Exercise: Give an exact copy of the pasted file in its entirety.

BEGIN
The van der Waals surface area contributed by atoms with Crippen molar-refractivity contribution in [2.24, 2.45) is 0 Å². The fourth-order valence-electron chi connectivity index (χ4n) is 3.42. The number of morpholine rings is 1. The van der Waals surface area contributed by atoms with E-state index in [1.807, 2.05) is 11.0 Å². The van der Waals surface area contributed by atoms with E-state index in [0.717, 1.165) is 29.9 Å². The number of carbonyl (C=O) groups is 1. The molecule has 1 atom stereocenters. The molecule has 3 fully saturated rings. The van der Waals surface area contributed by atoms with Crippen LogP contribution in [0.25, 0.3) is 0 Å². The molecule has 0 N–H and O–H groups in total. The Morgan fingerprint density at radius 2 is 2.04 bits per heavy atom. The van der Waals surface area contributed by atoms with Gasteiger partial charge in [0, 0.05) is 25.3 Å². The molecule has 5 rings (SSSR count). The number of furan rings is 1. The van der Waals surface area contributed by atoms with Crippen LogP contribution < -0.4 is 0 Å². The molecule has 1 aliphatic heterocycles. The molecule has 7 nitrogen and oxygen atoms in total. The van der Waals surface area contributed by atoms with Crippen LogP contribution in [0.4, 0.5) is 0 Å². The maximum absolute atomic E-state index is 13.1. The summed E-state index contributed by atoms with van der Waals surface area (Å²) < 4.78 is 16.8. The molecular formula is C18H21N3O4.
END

The van der Waals surface area contributed by atoms with Crippen molar-refractivity contribution in [2.24, 2.45) is 0 Å². The fourth-order valence-electron chi connectivity index (χ4n) is 3.42. The number of morpholine rings is 1. The van der Waals surface area contributed by atoms with E-state index in [1.807, 2.05) is 11.0 Å². The van der Waals surface area contributed by atoms with E-state index in [0.717, 1.165) is 29.9 Å². The number of carbonyl (C=O) groups is 1. The molecule has 1 atom stereocenters. The molecule has 3 fully saturated rings. The van der Waals surface area contributed by atoms with Crippen LogP contribution in [0.25, 0.3) is 0 Å². The molecule has 0 N–H and O–H groups in total. The Morgan fingerprint density at radius 2 is 2.04 bits per heavy atom. The van der Waals surface area contributed by atoms with Gasteiger partial charge in [0, 0.05) is 25.3 Å². The molecule has 5 rings (SSSR count). The number of furan rings is 1. The van der Waals surface area contributed by atoms with Crippen LogP contribution < -0.4 is 0 Å². The molecule has 1 aliphatic heterocycles. The molecule has 7 nitrogen and oxygen atoms in total. The van der Waals surface area contributed by atoms with Crippen LogP contribution in [0.4, 0.5) is 0 Å². The maximum absolute atomic E-state index is 13.1. The summed E-state index contributed by atoms with van der Waals surface area (Å²) < 4.78 is 16.8. The molecular formula is C18H21N3O4.